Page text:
The familiar yet mysterious face of the Dame of the Dead – la catrina, the iconic symbol of Día de los Muertos – recently took center stage at the El Paso Museum of Art.

As part of its Day of the Dead celebration, the museum displayed its Catrina Village of more than 80 intricate catrinas through Saturday, Dec. 30.

The village was handcrafted by an artisan collective from Michoacán, Mexico, and featured wood and clay figurines beautifully and meticulously beaded and hand painted. Several life-sized catrinas were part of the exhibit.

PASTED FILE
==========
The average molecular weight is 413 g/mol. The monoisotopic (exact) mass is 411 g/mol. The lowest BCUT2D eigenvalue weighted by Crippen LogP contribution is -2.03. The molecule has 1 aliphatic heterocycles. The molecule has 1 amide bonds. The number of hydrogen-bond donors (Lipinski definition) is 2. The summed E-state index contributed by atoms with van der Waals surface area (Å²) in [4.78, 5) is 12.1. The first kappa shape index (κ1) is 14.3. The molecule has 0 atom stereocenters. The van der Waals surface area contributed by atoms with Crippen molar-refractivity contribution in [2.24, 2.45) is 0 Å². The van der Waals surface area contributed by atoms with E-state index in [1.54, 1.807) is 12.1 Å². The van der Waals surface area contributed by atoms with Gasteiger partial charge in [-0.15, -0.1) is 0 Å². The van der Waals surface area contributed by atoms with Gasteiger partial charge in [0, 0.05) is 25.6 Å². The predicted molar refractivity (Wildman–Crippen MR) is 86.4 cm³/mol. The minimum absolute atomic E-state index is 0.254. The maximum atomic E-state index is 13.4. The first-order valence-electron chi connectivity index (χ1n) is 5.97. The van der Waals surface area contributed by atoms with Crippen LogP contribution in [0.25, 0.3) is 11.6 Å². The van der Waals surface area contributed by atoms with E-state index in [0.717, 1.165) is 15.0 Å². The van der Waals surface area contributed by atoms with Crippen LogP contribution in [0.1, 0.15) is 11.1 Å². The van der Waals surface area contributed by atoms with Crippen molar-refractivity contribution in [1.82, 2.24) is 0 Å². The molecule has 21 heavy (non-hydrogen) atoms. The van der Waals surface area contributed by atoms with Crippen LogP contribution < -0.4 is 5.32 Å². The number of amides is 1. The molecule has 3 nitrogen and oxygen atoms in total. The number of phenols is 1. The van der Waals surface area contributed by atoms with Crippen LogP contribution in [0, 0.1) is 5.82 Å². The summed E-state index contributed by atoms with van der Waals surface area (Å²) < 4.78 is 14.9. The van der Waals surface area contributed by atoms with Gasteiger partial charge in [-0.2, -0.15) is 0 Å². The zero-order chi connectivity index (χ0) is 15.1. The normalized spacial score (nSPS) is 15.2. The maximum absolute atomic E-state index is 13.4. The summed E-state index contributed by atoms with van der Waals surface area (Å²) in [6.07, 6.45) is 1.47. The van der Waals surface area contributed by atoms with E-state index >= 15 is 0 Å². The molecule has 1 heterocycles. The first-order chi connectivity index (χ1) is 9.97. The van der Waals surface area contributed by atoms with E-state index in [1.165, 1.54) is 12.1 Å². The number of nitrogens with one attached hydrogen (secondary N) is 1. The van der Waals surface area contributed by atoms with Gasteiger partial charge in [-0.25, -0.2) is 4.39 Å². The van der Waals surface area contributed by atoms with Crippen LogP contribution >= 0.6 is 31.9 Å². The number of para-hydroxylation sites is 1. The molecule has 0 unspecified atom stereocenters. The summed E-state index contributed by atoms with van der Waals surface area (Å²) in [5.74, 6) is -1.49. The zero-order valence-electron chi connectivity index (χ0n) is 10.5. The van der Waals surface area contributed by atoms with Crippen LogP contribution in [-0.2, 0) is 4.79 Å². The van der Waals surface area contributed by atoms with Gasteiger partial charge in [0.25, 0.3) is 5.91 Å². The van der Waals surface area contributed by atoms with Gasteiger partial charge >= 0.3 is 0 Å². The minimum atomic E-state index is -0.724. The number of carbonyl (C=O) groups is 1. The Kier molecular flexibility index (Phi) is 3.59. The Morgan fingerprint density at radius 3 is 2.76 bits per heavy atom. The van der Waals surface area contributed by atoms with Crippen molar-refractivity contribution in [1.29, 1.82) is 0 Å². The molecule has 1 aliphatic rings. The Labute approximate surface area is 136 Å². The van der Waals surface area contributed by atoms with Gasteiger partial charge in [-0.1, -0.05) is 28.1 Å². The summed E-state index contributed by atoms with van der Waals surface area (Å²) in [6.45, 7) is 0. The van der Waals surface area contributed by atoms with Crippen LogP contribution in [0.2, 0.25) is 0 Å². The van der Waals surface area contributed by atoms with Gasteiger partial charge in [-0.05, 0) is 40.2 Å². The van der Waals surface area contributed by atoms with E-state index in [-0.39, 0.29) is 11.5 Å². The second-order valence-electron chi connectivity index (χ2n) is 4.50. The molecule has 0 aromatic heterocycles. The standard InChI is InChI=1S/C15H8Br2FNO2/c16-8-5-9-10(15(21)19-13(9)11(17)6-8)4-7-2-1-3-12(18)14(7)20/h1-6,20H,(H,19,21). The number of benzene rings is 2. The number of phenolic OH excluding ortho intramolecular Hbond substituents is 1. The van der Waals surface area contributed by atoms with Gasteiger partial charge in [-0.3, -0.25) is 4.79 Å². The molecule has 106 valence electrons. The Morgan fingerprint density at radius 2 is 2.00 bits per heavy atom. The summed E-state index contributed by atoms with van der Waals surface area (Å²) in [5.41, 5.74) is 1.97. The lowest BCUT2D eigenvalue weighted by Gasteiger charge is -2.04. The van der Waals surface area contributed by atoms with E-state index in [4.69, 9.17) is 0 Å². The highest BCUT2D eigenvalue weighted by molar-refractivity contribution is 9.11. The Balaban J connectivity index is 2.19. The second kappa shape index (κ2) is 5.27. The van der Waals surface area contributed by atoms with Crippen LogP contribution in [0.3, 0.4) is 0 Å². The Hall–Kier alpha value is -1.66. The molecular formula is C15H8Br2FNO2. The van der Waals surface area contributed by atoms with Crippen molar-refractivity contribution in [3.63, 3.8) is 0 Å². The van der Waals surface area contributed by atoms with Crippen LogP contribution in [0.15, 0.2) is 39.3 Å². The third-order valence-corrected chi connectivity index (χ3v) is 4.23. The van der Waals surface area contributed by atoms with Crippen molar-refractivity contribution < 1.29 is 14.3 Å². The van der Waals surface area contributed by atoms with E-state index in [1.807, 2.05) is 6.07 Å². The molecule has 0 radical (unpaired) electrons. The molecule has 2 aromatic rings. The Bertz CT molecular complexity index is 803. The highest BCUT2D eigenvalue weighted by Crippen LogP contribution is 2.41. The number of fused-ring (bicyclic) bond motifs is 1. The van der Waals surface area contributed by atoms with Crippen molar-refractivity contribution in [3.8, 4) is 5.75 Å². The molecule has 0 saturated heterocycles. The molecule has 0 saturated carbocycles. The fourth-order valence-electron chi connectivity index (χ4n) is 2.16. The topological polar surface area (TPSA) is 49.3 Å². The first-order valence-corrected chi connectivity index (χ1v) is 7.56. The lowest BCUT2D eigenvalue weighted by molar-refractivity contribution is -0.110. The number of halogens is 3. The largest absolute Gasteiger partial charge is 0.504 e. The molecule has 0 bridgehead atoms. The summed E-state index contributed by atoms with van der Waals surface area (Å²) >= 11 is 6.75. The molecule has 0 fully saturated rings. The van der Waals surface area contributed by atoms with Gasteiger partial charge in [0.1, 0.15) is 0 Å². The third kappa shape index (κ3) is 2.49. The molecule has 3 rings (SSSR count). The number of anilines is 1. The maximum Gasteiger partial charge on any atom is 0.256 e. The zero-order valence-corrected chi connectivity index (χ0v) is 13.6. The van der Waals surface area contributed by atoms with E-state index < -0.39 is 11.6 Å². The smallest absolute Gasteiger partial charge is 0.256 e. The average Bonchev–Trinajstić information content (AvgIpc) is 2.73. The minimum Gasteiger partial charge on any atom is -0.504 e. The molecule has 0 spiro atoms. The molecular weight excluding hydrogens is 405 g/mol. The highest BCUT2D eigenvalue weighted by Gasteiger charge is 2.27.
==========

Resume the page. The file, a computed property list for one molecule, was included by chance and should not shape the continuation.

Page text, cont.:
Mexican illustrator José Guadalupe Posada in the early 1900s created and popularized the catrina in a sketch of a dapper skeleton wearing a big, flowered hat. 

The catrina has long been a symbol of the Nov. 1-2 Mexican holiday where families honor their deceased relatives and welcome their souls to the living world for the day.

Information: epma.art

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